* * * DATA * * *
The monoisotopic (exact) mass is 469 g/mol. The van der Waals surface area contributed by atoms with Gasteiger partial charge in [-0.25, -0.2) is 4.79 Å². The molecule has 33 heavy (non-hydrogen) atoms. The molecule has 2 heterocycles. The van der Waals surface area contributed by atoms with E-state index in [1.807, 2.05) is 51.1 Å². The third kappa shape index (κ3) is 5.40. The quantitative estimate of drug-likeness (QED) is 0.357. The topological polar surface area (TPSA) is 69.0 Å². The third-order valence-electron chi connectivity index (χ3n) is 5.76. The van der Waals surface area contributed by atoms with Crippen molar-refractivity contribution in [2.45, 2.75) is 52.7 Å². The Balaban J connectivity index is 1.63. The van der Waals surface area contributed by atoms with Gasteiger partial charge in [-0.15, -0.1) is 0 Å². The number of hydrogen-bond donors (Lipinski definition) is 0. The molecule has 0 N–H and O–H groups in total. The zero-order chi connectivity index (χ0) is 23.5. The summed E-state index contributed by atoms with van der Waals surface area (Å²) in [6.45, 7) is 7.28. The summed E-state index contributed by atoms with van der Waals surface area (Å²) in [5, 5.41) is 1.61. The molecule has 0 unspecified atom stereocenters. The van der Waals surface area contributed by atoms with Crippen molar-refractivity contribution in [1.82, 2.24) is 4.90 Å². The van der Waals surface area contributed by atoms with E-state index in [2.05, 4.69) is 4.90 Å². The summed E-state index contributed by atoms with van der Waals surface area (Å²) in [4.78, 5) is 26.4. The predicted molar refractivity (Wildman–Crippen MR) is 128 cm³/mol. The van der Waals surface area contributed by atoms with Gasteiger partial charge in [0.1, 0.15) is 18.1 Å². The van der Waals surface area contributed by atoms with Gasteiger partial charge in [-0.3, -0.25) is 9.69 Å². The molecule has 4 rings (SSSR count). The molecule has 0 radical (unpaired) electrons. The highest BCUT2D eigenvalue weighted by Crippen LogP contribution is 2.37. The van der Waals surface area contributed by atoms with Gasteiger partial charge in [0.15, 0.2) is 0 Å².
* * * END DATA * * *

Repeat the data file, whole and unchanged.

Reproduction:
The monoisotopic (exact) mass is 469 g/mol. The van der Waals surface area contributed by atoms with Gasteiger partial charge in [-0.25, -0.2) is 4.79 Å². The molecule has 33 heavy (non-hydrogen) atoms. The molecule has 2 heterocycles. The van der Waals surface area contributed by atoms with E-state index in [1.807, 2.05) is 51.1 Å². The third kappa shape index (κ3) is 5.40. The quantitative estimate of drug-likeness (QED) is 0.357. The topological polar surface area (TPSA) is 69.0 Å². The third-order valence-electron chi connectivity index (χ3n) is 5.76. The van der Waals surface area contributed by atoms with Crippen molar-refractivity contribution in [2.45, 2.75) is 52.7 Å². The Balaban J connectivity index is 1.63. The van der Waals surface area contributed by atoms with Gasteiger partial charge in [-0.15, -0.1) is 0 Å². The number of hydrogen-bond donors (Lipinski definition) is 0. The molecule has 0 N–H and O–H groups in total. The zero-order chi connectivity index (χ0) is 23.5. The summed E-state index contributed by atoms with van der Waals surface area (Å²) in [6.45, 7) is 7.28. The summed E-state index contributed by atoms with van der Waals surface area (Å²) in [5, 5.41) is 1.61. The molecule has 0 unspecified atom stereocenters. The van der Waals surface area contributed by atoms with Crippen molar-refractivity contribution in [1.82, 2.24) is 4.90 Å². The van der Waals surface area contributed by atoms with E-state index in [2.05, 4.69) is 4.90 Å². The summed E-state index contributed by atoms with van der Waals surface area (Å²) in [4.78, 5) is 26.4. The predicted molar refractivity (Wildman–Crippen MR) is 128 cm³/mol. The van der Waals surface area contributed by atoms with Gasteiger partial charge in [0.1, 0.15) is 18.1 Å². The van der Waals surface area contributed by atoms with Gasteiger partial charge in [-0.3, -0.25) is 9.69 Å². The molecule has 4 rings (SSSR count). The molecule has 0 radical (unpaired) electrons. The highest BCUT2D eigenvalue weighted by Crippen LogP contribution is 2.37. The van der Waals surface area contributed by atoms with Gasteiger partial charge in [0.15, 0.2) is 0 Å².